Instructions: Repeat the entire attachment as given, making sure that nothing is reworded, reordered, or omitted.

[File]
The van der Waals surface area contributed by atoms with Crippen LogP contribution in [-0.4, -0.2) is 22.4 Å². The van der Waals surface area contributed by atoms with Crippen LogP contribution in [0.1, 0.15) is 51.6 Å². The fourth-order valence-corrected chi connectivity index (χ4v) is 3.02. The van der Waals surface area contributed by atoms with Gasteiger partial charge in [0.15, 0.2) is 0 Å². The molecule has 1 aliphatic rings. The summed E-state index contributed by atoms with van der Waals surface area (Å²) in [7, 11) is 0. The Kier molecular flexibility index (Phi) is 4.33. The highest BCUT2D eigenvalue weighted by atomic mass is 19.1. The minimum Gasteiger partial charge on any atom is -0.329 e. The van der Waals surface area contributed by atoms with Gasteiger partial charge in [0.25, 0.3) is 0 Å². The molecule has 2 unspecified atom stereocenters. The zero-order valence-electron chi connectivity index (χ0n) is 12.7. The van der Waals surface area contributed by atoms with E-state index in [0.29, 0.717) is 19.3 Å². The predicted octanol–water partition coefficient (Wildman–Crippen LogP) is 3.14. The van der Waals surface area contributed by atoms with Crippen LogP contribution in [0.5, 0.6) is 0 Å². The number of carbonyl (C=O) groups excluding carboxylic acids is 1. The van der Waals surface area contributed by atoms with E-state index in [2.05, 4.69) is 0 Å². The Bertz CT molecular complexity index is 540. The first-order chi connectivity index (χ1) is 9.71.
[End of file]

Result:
The van der Waals surface area contributed by atoms with Crippen LogP contribution in [-0.4, -0.2) is 22.4 Å². The van der Waals surface area contributed by atoms with Crippen LogP contribution in [0.1, 0.15) is 51.6 Å². The fourth-order valence-corrected chi connectivity index (χ4v) is 3.02. The van der Waals surface area contributed by atoms with Gasteiger partial charge in [0.15, 0.2) is 0 Å². The molecule has 1 aliphatic rings. The summed E-state index contributed by atoms with van der Waals surface area (Å²) in [7, 11) is 0. The Kier molecular flexibility index (Phi) is 4.33. The highest BCUT2D eigenvalue weighted by atomic mass is 19.1. The minimum Gasteiger partial charge on any atom is -0.329 e. The van der Waals surface area contributed by atoms with Gasteiger partial charge in [0.25, 0.3) is 0 Å². The molecule has 2 unspecified atom stereocenters. The zero-order valence-electron chi connectivity index (χ0n) is 12.7. The van der Waals surface area contributed by atoms with E-state index in [0.29, 0.717) is 19.3 Å². The predicted octanol–water partition coefficient (Wildman–Crippen LogP) is 3.14. The van der Waals surface area contributed by atoms with Crippen LogP contribution in [0.5, 0.6) is 0 Å². The number of carbonyl (C=O) groups excluding carboxylic acids is 1. The van der Waals surface area contributed by atoms with E-state index in [2.05, 4.69) is 0 Å². The Bertz CT molecular complexity index is 540. The first-order chi connectivity index (χ1) is 9.71.